Simple caution: feeding pigs on certain waste foods/kitchen scraps

Pigs have another huge benefit, and that’s waste disposal. True to their reputation, pigs will eat just about anything. Feeding them scraps and other kitchen waste reduces your garbage-bin load (minus compostables, of course) as well as your feed bill. But before you load up a bucket with all the spoiled contents of the refrigerator, here are some tips and even a handful of laws that you should follow. A pig’s anatomy is eerily similar to our own—moreso than I prefer to dwell on, to be honest.

Pigs have the same muscles as humans, and many of their organs are nearly identical to ours. In terms of digestion, this means they process feed in ways pretty similar to how we convert food to fuel. What am I getting at? Basically, don’t feed your pigs what you wouldn’t eat yourself. This includes random yard waste containing unidentified weeds that might be toxic. It includes inedible items such as paper and wood. And don’t feed pigs anything moldy, slimy or otherwise suspect. We might be inclined to consider pigs steel-bellied garbage disposals, but if something might make you sick, it can take down a hog, too.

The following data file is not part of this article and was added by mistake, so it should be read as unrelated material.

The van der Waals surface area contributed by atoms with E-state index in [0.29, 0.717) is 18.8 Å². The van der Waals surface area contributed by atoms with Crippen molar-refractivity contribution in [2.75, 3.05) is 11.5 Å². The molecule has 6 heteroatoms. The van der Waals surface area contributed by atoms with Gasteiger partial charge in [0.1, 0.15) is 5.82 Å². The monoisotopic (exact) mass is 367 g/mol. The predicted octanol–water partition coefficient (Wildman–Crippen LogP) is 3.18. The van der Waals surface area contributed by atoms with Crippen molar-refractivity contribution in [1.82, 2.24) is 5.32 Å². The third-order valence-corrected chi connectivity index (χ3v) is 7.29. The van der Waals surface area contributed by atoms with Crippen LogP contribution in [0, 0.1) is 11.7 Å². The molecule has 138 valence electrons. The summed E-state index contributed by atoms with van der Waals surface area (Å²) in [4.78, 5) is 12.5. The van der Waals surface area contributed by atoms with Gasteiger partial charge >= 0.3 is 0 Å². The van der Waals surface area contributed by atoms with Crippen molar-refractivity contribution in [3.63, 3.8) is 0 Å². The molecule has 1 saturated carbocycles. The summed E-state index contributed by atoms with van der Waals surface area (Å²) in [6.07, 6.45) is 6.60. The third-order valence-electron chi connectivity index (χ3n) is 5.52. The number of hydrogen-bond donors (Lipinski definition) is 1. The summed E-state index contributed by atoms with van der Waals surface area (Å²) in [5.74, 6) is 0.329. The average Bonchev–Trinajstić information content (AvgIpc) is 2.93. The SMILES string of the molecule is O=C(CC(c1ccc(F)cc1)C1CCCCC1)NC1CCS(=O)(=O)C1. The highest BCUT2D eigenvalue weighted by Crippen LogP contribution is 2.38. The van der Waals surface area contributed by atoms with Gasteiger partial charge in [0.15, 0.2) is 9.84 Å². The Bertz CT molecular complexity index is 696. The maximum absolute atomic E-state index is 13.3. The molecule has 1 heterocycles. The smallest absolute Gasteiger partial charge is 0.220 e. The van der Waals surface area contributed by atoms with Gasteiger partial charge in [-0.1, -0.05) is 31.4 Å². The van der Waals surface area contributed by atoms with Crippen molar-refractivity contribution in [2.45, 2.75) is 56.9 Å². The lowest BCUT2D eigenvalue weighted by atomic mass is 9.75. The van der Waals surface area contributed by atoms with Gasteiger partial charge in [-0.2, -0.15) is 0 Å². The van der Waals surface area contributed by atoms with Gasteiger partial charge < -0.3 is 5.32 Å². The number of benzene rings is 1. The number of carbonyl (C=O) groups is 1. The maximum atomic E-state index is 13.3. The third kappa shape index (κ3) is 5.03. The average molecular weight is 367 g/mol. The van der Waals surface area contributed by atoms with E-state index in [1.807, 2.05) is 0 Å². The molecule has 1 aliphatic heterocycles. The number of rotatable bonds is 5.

Though it’s somewhat standard practice among some hog farmers to feed dead piglets to adult pigs—it’s called “feedback” and is believed to provide protection against rotavirus and E. coli—consider some issues before you drop pork chops into the feeding tray. First, whether it’s a sow eating her own piglets or a pig gobbling up bacon, it’s important to recognize what this is: cannibalism.

While we can (and should) recoil at the societal implications of the term, there are other problems with the practice. Kuru is a terrible human disease tied directly to cannibalism amongst tribes in Papua New Guinea. Feeding cow remains back to cattle, meanwhile, spread bovine spongiform encephalitis, commonly called mad cow disease. Both of these diseases are zoonotic, meaning they can be transmitted between different species, including humans. (More than 150 people have died from mad cow disease to date.) There might not be a swine-bred variant of these diseases now, but that doesn’t mean it’s impossible.